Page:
Love and Garbage Klíma's novel Love and Garbage focuses on a middle-aged dissident writer in Prague who had lived in the Theresienstadt camp as a child. Unable to make a living at his profession because his work is banned, he becomes a street sweeper. The tales of his fellow laborers become part of the material for his fiction, along with memories of people who were close to him and an account of his present struggle to choose between his wife and his mistress. The book turns on many allegories, most of which are centered around the question of what is trash. In the London Times, Barbara Day explains that “Klíma was writing before the ‘gentle revolution’; which swept away the tainted ideals of his country's old government, and brought in a new one. Now he is amongst those who are working—a little less gently—to clear up the rubbish of the past.” In the opinion of Alberto Manguel in the Washington Post Book World, “Love and Garbage announces [the] world's essential dichotomy: We create in order to destroy, and then build from the destruction. Our emblem is the phoenix.”


Artists in totalitarian regimes often try to express the human face of the suffering endured by the restrictive practices and laws of the government under which they live. Here are a few works that deal with the emotional and intellectual response to these kinds of governments:

1984 (1949), a novel by George Orwell. Written just after the end of World War II (consequently the end of Nazi rule in Europe), this novel envisions a world in which a dictatorship has taken so much control over the lives of its subjects that every citizen has lost all sense of privacy and freedom. The novel continues to serve as a warning against excessive, invasive governmental meddling in the lives of its citizenry.

The Telling (2000), a novel by Ursula K. Le Guin. In this science fiction tale, Le Guin examines the conflict between a totalitarian government and a religious sect that attempts to oppose it.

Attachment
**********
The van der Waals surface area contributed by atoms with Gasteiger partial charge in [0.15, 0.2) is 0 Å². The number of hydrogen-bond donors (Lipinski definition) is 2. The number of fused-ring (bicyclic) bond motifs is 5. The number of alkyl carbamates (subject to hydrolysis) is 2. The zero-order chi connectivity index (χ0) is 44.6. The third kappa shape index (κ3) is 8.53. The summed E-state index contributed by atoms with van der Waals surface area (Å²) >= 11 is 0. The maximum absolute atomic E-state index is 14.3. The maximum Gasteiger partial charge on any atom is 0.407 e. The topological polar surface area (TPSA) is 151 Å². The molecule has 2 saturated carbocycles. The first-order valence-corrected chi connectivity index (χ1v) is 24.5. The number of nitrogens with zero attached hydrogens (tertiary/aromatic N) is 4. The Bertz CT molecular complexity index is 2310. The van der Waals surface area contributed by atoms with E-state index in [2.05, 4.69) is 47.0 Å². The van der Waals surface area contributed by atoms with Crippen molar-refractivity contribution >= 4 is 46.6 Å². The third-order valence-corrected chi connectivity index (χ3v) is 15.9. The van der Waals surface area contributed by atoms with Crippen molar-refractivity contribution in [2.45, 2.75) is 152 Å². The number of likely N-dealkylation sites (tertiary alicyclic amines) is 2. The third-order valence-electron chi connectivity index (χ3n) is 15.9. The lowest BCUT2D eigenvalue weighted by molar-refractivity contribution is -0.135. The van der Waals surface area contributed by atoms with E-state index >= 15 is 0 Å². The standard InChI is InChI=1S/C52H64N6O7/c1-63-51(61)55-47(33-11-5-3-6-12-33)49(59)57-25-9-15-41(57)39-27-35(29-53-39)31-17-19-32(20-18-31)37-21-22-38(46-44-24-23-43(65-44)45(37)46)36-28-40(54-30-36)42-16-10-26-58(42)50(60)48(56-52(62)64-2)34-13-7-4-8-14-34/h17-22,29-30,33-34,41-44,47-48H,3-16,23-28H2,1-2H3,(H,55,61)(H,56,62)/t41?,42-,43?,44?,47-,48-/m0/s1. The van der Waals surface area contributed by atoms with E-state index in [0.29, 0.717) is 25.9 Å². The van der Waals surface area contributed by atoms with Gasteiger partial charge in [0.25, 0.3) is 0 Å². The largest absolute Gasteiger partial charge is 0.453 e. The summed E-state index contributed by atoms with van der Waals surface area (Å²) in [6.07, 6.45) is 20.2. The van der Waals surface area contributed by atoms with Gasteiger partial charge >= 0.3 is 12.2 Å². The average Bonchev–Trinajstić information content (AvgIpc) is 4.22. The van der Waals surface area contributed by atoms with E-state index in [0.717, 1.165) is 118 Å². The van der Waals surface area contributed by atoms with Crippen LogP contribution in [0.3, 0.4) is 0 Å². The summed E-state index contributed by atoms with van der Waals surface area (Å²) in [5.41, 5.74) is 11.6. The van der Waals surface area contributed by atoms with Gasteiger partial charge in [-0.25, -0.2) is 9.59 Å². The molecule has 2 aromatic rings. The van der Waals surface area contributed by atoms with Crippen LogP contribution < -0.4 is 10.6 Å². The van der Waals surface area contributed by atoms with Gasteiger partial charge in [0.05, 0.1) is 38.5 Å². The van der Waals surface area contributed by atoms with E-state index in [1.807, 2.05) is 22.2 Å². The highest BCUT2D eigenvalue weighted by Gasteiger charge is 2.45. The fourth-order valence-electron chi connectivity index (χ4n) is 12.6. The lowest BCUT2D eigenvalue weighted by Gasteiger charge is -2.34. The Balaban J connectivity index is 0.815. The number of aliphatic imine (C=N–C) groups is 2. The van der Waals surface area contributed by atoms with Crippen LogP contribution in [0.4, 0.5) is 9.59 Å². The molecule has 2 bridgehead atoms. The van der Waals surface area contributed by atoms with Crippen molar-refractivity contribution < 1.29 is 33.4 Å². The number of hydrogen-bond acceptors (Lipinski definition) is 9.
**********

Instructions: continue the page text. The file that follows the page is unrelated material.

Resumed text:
Anne Frank: The Diary of a Young Girl (1947), a memoir by Anne Frank. Perhaps the most recognizable account of living in fear under a totalitarian government, Frank wrote the contents of this memoir while in hiding from the Nazis.

Jakob the Liar (1999), a film directed by Peter Kassovitz. This movie depicts life in a ghetto in Poland during the Holocaust. The protagonist, in order to give hope to his neighbors, tells them that he has a radio and is receiving messages about the prospect that they will soon be saved.

In the New Republic, Stanislaw Baranczak criticizes the author's style, noting that “Klíma does his thing with utmost seriousness, with heavy-handed directness; even his symbols seem to have a sign that reads ATTENTION: SYMBOL attached to them, lest we overlook their exfoliating, larger-than-life implications.” Eva Hoffman, in the New York Times, finds that the author's “sincerity sometimes slides toward banality. The novel's fragmentary method makes for a certain stasis.” She concludes, however, that these defects “do not substantially affect the import or the impact of Mr. Klíma's work,” which “affords the experience, rare in today's fiction, of being in the presence of a seasoned, measured perspective, and a mind that strives honestly to arrive at a wisdom sufficient to our common condition.”

Responses to Literature

  1. Read Love and Garbage. Can you tell which elements of the book were taken directly from Kĺýma's life experiences? In your opinion, is it “cheating” when fiction writers use events and characters directly from their own lives? Why or why not? What difficulties might this cause for the writer?
  2. Read The Castle and Frank's Anne Frank: The Diary of a Young Girl. How do these authors represent in their respective texts the totalitarian governments under which they lived? What aspects of the regime concern them? How do they convey this concern? Which text is more moving? Why? In your response, make sure to cite specific examples and passages from each text.
  3. In Love and Garbage, a banned Czech writer must take a job as a street sweeper in order to make ends meet. In your opinion, which is the more important job—writing works that cannot be published or sweeping the streets? Why? Imagine an unemployed, unpublished writer living in New York and compare this to a sanitation worker in the same city; does your view on the subject change? Explain your opinion.
  4. During the 1960s, many writers in Czechoslovakia were banned from publishing in their own country. Using the Internet and the library, research the government's rationale for banning these authors, paying special attention to Kĺýma's case. Then, in a short essay, describe the circumstances that led to the practice and express your opinion on the subject.



Goetz-Stankiewicz, Marketa. The Silenced Theatre. Toronto: University of Toronto Press, 1979.


Hájek, Igor. “Profile: Ivan Klíma.” Index on Censorship (April 1983).

Hausler, Pete. “A Strange Kind of Exile: Hope and Despair in Ivan Klíma.”. Agni (1998).

Ward, Ian. “Ivan Klíma's Judge on Trial: A Study of Law and Literature.” Scottish Slavonic Review (Spring 1993).